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Hydrogen cyanide in a still unborn massive star

Hydrogen cyanide in a still unborn massive star

The poisonous compound hydrogen cyanide is common in space. New results obtained by a Dutch-German team reveal that it can be used to study the birth of massive stars. The team used ESA's Infrared Space Observatory, ISO, and the ground-based James Clerk Maxwell Telescope, in Hawaii. The image on top shows the embryo-star GL 2591 as observed with the James Clerk Maxwell Telescope (from Hodapp 1994, ApJS, 94, 615).
Underneath is the spectrum of the massive protostar. The spectrum of an object tells how the object absorbs or emits light depending on its chemical composition, thus the spectrum is a type of 'chemical fingerprint'. In this case, the fingerprint points to hydrogen cyanide in the spectrum of the protostar. This spectrum was obtained with the MPIfR/SRON heterodyne spectrometer on the James Clerk Maxwell Telescope. This spectrometer has a very high spectral resolving power and a state-of-the-art sensitivity. It is a 'test-bed' for HIFI, one of the instruments on board ESA's Herschel Space Observatory, due to be launched in 2007.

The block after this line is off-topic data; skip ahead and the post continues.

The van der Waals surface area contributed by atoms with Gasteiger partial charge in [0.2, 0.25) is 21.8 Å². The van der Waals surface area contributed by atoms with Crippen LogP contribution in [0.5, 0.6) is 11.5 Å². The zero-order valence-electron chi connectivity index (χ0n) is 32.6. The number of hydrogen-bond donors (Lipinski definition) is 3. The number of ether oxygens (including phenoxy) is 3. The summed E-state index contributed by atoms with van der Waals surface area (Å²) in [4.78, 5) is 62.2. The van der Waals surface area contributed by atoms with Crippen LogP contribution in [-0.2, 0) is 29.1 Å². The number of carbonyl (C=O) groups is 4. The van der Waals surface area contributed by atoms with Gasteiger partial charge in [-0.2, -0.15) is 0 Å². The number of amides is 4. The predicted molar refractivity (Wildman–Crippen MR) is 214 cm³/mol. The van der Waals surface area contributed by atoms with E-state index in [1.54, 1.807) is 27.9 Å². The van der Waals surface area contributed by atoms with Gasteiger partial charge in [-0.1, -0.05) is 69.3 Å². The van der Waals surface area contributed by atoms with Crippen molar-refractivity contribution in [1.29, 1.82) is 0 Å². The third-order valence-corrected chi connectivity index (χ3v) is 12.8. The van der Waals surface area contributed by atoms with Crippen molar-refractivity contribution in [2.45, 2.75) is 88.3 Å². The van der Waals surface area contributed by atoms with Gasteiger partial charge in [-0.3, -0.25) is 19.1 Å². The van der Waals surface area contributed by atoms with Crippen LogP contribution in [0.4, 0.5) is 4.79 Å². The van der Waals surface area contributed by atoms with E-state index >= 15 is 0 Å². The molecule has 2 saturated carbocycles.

Last Update: 1 September 2019
16-Aug-2022 07:15 UT

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